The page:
October 13, 2004

Will Wireless Rewrite the RFID Landscape?

By Evan Schuman, eWEEK

Updated: With dramatically greater range and faster deployment—and with item-level tagging possible by next year—one former Boeing engineer thinks wireless may solve retail RFID headaches.

Claiming the wireless ability to read tags that are literally hundreds of meters away, a retired Boeing engineer thinks he can deliver item-level tagging years faster than can conventional RFID and with technology that is much more readily available.

The claim is an appealing one for an industry that has fast-and-then-faster requirements for RFID deployment, but is also dogged by low read accuracy, tag shortages and item-level deployments that seem to be perpetually five years away.

The engineer, Henry Lahore, spent years at Boeing developing wireless systems for the Pentagon, often using classified technology. Some of those wireless techniques have now been declassified, allowing Lahore to launch RespectRFID Systems LLC , with its RespectRFID product. (Respect stands for RFID Enhanced System for Preventing Employee and Customer Theft.)

Lahore has a provisional patent application filed, but is being cautious in how many of the technical details he's willing to discuss. That caution makes it difficult to determine precisely how unique his wireless concept is—other vendors have already unveiled wireless RFID systems, including CheckPoint Software Technologies and Sensormatic—and whether it's feasible.

But this much is known: RespectRFID operates at 2.4GHz and claims global acceptance for countries that "permit microwave ovens." A key part of the package are lots of integrated ordinary video cameras to bolster the anti-theft and tamper-proof capabilities.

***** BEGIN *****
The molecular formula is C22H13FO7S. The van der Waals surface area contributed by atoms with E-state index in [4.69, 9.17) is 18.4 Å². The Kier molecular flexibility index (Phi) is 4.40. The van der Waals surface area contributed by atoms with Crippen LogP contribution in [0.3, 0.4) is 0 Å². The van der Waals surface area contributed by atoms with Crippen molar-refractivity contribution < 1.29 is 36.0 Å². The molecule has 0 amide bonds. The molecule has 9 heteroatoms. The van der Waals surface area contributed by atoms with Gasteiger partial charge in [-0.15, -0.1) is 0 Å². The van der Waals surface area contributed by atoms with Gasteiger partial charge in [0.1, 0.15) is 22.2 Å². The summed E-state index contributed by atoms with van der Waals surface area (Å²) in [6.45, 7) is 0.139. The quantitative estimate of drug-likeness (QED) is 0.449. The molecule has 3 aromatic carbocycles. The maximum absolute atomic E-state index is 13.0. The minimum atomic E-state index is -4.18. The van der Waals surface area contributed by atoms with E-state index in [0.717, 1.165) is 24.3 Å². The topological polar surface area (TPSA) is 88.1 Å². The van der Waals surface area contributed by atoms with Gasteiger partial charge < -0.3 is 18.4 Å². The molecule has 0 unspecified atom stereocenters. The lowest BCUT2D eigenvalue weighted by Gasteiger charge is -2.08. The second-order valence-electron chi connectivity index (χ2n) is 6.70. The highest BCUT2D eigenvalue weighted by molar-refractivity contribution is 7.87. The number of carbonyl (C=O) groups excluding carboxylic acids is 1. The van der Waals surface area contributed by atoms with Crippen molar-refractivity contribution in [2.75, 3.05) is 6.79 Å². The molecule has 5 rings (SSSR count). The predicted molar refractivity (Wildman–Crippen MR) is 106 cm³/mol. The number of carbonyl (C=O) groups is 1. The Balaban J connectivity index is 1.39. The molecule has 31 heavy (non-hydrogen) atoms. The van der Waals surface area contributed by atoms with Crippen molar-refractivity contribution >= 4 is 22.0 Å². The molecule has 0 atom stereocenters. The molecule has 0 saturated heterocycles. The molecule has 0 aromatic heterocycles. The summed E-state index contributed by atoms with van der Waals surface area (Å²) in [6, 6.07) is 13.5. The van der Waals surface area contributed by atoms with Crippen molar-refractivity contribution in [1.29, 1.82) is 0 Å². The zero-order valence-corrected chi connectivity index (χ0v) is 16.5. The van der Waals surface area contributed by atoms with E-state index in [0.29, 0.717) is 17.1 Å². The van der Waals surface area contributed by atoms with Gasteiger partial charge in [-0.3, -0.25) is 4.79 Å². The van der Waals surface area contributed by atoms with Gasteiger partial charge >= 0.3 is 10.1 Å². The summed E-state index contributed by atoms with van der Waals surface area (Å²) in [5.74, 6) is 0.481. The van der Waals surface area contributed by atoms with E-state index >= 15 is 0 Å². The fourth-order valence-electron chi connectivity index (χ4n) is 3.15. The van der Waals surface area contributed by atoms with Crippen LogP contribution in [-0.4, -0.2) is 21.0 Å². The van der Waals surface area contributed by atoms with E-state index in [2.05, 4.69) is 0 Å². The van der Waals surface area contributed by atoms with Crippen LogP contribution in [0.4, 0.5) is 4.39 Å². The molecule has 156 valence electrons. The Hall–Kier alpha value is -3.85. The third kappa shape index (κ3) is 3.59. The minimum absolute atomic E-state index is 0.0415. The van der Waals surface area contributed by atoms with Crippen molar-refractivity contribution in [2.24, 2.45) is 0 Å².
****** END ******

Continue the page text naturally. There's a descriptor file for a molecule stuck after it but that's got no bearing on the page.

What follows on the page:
RespectRFID will use Wi-Fi frequencies, but not Wi-Fi standards, Lahore said. The new approach will replace passive UHF EPC tags with tags that weigh either 3 grams or 5 grams and that have 1.5-inch-long very thin toothpick-like antennae. The 3-gram chips will have enough battery power to run for two years, he said, while the 5-gram version will be able to function on its own power for about 10 years.

Although cold temperatures for perishable storage could shorten that battery lifespan, Lahore doesn't expect that to be a problem because of the chip price. He doesn't see the per-tag price dropping below 20 cents, which pretty much limits the tags to products selling for more than $20. But if volume gets high enough, those prices could potentially drop much lower.

The company's argument is that the ability to use lower-cost antennae and transceivers will offset the higher per-tag cost.

RespectRFID is also designed to minimize privacy concerns. The tags are programmed to become unreadable as soon as the purchase is completed, although store personnel can change that setting. Unlike other RFID approaches, the RespectRFID tags will not house information that would identify the product, store or purchase date, Lahore said. It will only have an ID number that is identifiable only with the store's database.

In a novel approach, Lahore plans on using the sales contract language to legally prevent stores from immediately displaying ads based on customer preferences. That same contract language will also be used to prevent stores from tracking customers after they leave the store, he said.